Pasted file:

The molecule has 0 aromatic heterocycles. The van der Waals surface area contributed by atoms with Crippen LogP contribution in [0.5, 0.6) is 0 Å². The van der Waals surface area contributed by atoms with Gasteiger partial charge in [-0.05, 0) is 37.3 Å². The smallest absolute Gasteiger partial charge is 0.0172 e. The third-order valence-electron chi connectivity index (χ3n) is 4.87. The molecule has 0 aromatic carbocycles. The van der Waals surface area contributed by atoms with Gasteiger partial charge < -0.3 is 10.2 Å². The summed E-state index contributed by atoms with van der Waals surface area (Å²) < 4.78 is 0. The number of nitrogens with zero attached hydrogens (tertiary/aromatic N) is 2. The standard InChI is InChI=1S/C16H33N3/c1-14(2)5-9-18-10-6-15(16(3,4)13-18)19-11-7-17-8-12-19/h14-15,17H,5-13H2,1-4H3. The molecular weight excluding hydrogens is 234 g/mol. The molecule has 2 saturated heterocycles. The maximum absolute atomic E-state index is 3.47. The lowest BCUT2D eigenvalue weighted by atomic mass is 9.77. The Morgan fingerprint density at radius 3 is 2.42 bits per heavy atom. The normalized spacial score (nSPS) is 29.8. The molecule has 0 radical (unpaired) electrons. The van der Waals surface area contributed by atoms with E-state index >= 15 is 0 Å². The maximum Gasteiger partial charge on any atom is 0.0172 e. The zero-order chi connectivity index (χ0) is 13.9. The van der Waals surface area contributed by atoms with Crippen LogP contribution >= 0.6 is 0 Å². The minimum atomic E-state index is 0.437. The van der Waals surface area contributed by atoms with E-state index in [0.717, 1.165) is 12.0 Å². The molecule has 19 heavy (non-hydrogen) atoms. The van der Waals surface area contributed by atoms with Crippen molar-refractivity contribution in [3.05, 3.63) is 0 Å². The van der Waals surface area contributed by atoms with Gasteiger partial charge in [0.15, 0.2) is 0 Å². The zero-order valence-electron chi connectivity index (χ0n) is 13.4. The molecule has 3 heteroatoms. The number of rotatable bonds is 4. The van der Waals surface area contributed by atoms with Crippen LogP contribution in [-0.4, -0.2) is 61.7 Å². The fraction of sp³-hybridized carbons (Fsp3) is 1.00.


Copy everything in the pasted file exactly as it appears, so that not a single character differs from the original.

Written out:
The molecule has 0 aromatic heterocycles. The van der Waals surface area contributed by atoms with Crippen LogP contribution in [0.5, 0.6) is 0 Å². The van der Waals surface area contributed by atoms with Gasteiger partial charge in [-0.05, 0) is 37.3 Å². The smallest absolute Gasteiger partial charge is 0.0172 e. The third-order valence-electron chi connectivity index (χ3n) is 4.87. The molecule has 0 aromatic carbocycles. The van der Waals surface area contributed by atoms with Gasteiger partial charge < -0.3 is 10.2 Å². The summed E-state index contributed by atoms with van der Waals surface area (Å²) < 4.78 is 0. The number of nitrogens with zero attached hydrogens (tertiary/aromatic N) is 2. The standard InChI is InChI=1S/C16H33N3/c1-14(2)5-9-18-10-6-15(16(3,4)13-18)19-11-7-17-8-12-19/h14-15,17H,5-13H2,1-4H3. The molecular weight excluding hydrogens is 234 g/mol. The molecule has 2 saturated heterocycles. The maximum absolute atomic E-state index is 3.47. The lowest BCUT2D eigenvalue weighted by atomic mass is 9.77. The Morgan fingerprint density at radius 3 is 2.42 bits per heavy atom. The normalized spacial score (nSPS) is 29.8. The molecule has 0 radical (unpaired) electrons. The van der Waals surface area contributed by atoms with E-state index >= 15 is 0 Å². The maximum Gasteiger partial charge on any atom is 0.0172 e. The zero-order chi connectivity index (χ0) is 13.9. The van der Waals surface area contributed by atoms with Crippen LogP contribution >= 0.6 is 0 Å². The minimum atomic E-state index is 0.437. The van der Waals surface area contributed by atoms with E-state index in [0.717, 1.165) is 12.0 Å². The molecule has 19 heavy (non-hydrogen) atoms. The van der Waals surface area contributed by atoms with Crippen molar-refractivity contribution in [3.05, 3.63) is 0 Å². The van der Waals surface area contributed by atoms with Gasteiger partial charge in [0.15, 0.2) is 0 Å². The zero-order valence-electron chi connectivity index (χ0n) is 13.4. The molecule has 3 heteroatoms. The number of rotatable bonds is 4. The van der Waals surface area contributed by atoms with Crippen LogP contribution in [-0.4, -0.2) is 61.7 Å². The fraction of sp³-hybridized carbons (Fsp3) is 1.00.